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The Significance of Food in Purple Hibiscus

The presentation analyzes Adichie use of food in Purple Hibiscus in order to find the broader meanings.
by

Chrycka Harper

on 29 March 2011

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Transcript of The Significance of Food in Purple Hibiscus

The Significance of Food in Purple Hibiscus -Chrycka Harper Purple Hibiscus
-Chimamanda Ngozi Adichie
15 year old Kambili undergoes a series of changes in her once abusive, structured, Catholic family when Nigeria falls apart. She then experiences her rite of passage with the help of Aunty Ifeoma, a university professor that is full of life. In Purple Hibiscus, Chimamanda Adichie portrays themes of freedom, imprisonment, silence, and love. FOOD We eat food everday for sustenance and most of the time, for pleasure.
Family reunion
Adichie uses these same concepts and more in the novel to show broader meanings. In Purple Hibiscus, Adichie strategically places food and meals throughout the novel in order to portray her messages such as the declining state of Nigerian culture and the increasing influence of Western culture. Components of the meals:
Ingredients
Drinks
Communion vs. solo
Who and where
Nature
Location Messages
Declining influence of Nigerian culture
Increasing influence of Western culture
Importance of balance
LOVE native culture
Effect of meals on characters P.8 "The tea was always too hot, always burned my tongue, and if lunch was something peppery, my raw tongue suffered. But it didn't matter, because I knew that when the tea burned my tongue, it burned Papa's love into me."
P.31 "I held it with both hands, took a sip of the Lipton tea with sugar and milk, and placed it back on the saucer. ' Thank you, Papa,' I said, feeling the love burn my tongue" Love Sips P. 11-12 "Lunch was fufu and onugbu soup. The fufu was smooth and fluffy, Sisi made it well; she pounded the yam energetically, adding drops of water into the mortar, her cheeks contracting with the thump-thump-thump of the pestle. The soup was thick with chunks of boiled beef and dried fish and dark onugbu leaves. We ate silently. I molded the fufu into small balls with my fingers, dipped it in the soup, making sure to scoop up fish chunks, and then brought it up to my mouth." P. 64 " ' Come and eat,' he said, gesturing to the raffia mat. The enamel bowls contained flaky fufu and watery soup bereft of chunks of fish or meat. It was custom to ask, but Papa-Nnukwu expected us to say no- his eyes twinkled with mischief" P.92 "Upstairs, Sisi had set eight places at the dining table, with wide plates the color of caramel and matching napkins ironed into crisp triangles."
P. 96 "The sounds of forks meeting plates, of serving plates, of serving spoons meeting platters, filled the dining room. Sisi had drawn the curtains and turned the chandelier on, even though it was afternoon.
P. 96 "jollof rice, fufu and two different soups, fried chicken and beef, salad and cream"
P. 97 " 'Do you always eat rice with a fork and a knife and napkins?' she asked, turning to watch me." P. 115 "as she drained rice at the sink, checked on the cooking meat, blended tomatoes in a mortar."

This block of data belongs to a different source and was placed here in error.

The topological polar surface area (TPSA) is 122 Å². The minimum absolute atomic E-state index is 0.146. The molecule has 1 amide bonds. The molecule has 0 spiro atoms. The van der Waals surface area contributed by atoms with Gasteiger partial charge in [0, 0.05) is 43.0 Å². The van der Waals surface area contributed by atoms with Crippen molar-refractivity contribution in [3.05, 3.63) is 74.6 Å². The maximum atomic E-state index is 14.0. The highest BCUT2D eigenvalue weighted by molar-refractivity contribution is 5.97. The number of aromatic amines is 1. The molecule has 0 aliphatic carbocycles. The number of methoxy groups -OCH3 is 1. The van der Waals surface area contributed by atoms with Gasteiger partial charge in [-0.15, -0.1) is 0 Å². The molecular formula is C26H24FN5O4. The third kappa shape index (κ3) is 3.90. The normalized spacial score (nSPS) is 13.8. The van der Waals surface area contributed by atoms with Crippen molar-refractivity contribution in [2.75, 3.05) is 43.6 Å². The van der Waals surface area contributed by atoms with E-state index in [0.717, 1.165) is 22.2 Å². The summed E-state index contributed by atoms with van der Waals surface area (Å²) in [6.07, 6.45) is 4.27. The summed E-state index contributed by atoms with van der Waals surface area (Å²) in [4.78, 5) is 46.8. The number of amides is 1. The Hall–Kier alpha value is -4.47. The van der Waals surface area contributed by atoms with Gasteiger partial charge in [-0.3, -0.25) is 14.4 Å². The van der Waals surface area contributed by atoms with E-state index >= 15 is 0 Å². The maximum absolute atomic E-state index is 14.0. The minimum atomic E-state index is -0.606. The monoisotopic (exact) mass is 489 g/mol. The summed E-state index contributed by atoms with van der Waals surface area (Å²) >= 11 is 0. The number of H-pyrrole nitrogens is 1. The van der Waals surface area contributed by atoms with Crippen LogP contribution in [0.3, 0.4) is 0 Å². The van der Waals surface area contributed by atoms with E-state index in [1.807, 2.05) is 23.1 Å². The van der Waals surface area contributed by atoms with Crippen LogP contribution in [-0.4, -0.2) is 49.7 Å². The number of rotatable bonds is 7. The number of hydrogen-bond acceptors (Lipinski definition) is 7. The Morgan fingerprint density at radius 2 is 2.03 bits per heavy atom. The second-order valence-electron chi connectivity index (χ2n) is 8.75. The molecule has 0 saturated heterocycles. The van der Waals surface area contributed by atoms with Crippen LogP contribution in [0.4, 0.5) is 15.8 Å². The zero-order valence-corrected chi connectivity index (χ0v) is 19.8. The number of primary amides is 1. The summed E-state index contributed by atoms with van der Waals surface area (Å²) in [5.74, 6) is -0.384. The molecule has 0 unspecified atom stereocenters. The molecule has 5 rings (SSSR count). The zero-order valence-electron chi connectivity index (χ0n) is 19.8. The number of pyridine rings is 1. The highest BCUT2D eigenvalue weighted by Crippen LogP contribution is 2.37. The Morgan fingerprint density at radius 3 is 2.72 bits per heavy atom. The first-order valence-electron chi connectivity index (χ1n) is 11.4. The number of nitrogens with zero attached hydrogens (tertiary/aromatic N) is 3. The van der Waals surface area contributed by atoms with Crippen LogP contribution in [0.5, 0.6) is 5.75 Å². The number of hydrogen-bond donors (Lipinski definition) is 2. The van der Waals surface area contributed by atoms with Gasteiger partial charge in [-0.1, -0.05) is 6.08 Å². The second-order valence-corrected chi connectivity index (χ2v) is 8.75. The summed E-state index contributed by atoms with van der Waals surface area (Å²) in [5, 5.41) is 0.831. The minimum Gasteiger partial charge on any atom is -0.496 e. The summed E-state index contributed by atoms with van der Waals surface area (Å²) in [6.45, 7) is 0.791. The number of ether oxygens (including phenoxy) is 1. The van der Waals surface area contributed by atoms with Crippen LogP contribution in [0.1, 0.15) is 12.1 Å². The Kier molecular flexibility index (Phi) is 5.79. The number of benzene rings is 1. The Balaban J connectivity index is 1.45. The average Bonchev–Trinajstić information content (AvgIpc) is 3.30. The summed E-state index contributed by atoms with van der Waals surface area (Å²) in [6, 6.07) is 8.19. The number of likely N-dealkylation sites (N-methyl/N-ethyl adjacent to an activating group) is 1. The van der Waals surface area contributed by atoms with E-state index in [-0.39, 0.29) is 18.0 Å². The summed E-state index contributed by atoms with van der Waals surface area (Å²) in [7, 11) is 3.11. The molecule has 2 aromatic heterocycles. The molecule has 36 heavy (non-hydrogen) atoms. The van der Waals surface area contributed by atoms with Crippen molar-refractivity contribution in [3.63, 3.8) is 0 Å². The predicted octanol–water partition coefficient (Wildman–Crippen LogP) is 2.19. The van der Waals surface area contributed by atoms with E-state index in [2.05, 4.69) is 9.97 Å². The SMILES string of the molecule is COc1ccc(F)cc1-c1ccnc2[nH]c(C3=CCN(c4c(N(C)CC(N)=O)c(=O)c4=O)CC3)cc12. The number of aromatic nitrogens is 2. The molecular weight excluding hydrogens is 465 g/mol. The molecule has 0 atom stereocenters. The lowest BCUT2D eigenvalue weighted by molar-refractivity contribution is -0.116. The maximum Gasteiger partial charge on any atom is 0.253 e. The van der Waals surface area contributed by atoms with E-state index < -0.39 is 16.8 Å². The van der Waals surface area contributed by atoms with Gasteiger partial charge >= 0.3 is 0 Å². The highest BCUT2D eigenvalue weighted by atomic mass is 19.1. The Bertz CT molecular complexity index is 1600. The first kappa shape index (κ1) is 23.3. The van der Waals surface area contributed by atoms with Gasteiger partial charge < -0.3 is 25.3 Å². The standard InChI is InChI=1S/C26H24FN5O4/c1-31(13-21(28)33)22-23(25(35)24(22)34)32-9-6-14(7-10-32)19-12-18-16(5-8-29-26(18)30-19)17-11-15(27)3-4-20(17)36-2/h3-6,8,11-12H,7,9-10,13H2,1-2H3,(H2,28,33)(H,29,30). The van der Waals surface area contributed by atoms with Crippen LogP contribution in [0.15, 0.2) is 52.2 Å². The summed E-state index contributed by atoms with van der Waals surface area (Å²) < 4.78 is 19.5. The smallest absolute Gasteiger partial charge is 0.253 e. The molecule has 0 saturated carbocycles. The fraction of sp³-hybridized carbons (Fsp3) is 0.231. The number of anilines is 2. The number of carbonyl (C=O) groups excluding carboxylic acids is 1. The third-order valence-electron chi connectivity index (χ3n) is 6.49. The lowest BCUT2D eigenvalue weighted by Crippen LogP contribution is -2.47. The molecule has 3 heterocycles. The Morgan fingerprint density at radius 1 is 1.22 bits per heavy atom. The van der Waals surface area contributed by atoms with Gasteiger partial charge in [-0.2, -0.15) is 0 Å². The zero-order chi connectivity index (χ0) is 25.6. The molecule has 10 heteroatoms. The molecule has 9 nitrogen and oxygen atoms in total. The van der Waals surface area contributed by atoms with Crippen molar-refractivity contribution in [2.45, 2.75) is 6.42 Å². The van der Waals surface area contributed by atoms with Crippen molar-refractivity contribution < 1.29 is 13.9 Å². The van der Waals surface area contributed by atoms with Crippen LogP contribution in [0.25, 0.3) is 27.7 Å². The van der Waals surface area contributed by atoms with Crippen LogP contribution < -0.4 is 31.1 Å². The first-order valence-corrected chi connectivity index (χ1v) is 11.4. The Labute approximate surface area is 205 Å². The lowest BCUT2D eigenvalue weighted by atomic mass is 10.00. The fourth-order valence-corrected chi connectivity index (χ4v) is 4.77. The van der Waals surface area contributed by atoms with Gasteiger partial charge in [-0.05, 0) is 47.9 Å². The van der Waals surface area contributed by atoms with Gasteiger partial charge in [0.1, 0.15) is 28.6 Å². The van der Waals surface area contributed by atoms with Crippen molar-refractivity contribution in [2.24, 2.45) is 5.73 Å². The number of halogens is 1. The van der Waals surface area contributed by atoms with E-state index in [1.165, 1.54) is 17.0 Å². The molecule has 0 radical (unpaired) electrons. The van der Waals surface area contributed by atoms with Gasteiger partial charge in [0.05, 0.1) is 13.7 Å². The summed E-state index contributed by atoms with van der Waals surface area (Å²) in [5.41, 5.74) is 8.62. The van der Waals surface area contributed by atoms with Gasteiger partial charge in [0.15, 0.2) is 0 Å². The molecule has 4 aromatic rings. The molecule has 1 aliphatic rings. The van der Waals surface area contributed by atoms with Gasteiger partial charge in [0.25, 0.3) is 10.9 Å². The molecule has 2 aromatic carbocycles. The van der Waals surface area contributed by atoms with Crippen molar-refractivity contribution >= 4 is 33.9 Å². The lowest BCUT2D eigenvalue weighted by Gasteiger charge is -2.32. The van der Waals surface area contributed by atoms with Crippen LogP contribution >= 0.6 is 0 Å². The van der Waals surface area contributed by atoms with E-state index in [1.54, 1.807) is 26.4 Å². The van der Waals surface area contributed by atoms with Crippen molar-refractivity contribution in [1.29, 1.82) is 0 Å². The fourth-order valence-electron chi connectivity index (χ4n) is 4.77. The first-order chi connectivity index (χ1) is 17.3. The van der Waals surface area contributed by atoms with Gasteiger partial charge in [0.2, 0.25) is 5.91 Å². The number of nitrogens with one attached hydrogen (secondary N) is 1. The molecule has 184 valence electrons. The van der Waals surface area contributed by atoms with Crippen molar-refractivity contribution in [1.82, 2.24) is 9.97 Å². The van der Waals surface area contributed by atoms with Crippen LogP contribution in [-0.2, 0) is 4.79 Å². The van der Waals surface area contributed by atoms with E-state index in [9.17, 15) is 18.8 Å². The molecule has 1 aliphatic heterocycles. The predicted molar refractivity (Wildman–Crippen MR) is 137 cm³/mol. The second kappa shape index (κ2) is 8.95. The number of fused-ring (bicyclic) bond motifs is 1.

P. 115 "kerosene stove"
P. 115 "chopped two purple onions"
P. 119 "The dining table was made of wood that cracked in the dry weather. The outermost layer was shedding, like a molting cricket, brown slices curling up from the surface. The dining chairs were mismatched. Four were made of plain wood, the kind of chairs in my classroom, and the other two were black and padded."
P. 119-120 "I looked down at the jollof rice, fried plaintains, and half of a drumstick on my plate and tried to concentrate, tried to get the food down. The plates too, were mismatched. Chima and Obiora used plastic cups while the rest of us had plain glass plates, bereft of dainty flowers or silver lines. Laughter floated over my head." P. 235 "I followed Jaja out to the backyard, watched him hold the wings down under his foot. He bent the chicken's head back. The knife glinted, meeting with the sun rays to give off sparks. The chiken had stopped squawking; perhaps it had decided to accept the inevitable. I did not look as Jaja slit its feathery neck, but I watched the chicken dance to the frenzied tunes of death. It flapped its gray wings in the red mud, twisting and flailing. Finally, it lay in a puff of sullied feathers. Jaja picked it up and dunked it in the basin of hot water that Amaka brought. There was a precision in Jaja, a singlemindedness that was cold, clinical. He started to pluck the feathers off quickly, and he did not speak until the chicken had been reduced to a slim form covered with white-yellow skin. I did not realize how long a chicken's neck is until it was plucked." P. 264 "I went to the verandah, still coughing. It was clear that I was unused to bleaching palm oil, that I was used to vegetable oil, which did not need bleaching. But there had been no resentment in Amaka's eyes, no sneer, no turndown of her lips. I was grateful when she called me back later to ask that I help her cut the ugu for the soup. I did not pur in too much how water, and the garri turned out firm and smooth. I ladled my garri onto a flat plate, pushed it to the side, and then spooned my soup beside it. I watched the soup spreading, seeping in underneath the garri. I had never done this before; at home, Jaja and I always used separate dishes for garri and soup.
We ate on the verandah, although it was almost as hot as the kitchen. "
Jaja's rite of passage: Chicken slaughter Aunty Ifeoma's meal Balance of Both Worlds Papa Nnukwu's meal Kambili's meal Kambili's rite of passage
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